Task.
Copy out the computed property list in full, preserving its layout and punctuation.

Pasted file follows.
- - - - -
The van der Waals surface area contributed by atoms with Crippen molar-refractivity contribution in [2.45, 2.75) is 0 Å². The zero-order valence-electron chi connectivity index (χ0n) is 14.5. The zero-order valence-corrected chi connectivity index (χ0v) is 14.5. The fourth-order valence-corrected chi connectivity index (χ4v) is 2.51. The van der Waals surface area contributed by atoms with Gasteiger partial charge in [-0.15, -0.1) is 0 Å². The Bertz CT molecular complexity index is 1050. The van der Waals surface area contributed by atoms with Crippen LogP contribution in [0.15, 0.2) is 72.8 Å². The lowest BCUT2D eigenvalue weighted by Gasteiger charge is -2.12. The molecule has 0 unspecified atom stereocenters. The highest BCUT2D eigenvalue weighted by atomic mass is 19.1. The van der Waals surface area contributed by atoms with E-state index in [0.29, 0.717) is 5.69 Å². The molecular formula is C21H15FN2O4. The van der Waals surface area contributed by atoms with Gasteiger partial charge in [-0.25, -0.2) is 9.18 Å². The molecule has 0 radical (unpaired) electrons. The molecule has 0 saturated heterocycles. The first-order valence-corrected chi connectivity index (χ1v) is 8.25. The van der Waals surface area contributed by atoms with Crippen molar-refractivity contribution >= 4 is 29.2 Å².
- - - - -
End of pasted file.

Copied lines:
The van der Waals surface area contributed by atoms with Crippen molar-refractivity contribution in [2.45, 2.75) is 0 Å². The zero-order valence-electron chi connectivity index (χ0n) is 14.5. The zero-order valence-corrected chi connectivity index (χ0v) is 14.5. The fourth-order valence-corrected chi connectivity index (χ4v) is 2.51. The van der Waals surface area contributed by atoms with Gasteiger partial charge in [-0.15, -0.1) is 0 Å². The Bertz CT molecular complexity index is 1050. The van der Waals surface area contributed by atoms with Crippen LogP contribution in [0.15, 0.2) is 72.8 Å². The lowest BCUT2D eigenvalue weighted by Gasteiger charge is -2.12. The molecule has 0 unspecified atom stereocenters. The highest BCUT2D eigenvalue weighted by atomic mass is 19.1. The van der Waals surface area contributed by atoms with E-state index in [0.29, 0.717) is 5.69 Å². The molecular formula is C21H15FN2O4. The van der Waals surface area contributed by atoms with Gasteiger partial charge in [-0.25, -0.2) is 9.18 Å². The molecule has 0 radical (unpaired) electrons. The molecule has 0 saturated heterocycles. The first-order valence-corrected chi connectivity index (χ1v) is 8.25. The van der Waals surface area contributed by atoms with Crippen molar-refractivity contribution >= 4 is 29.2 Å².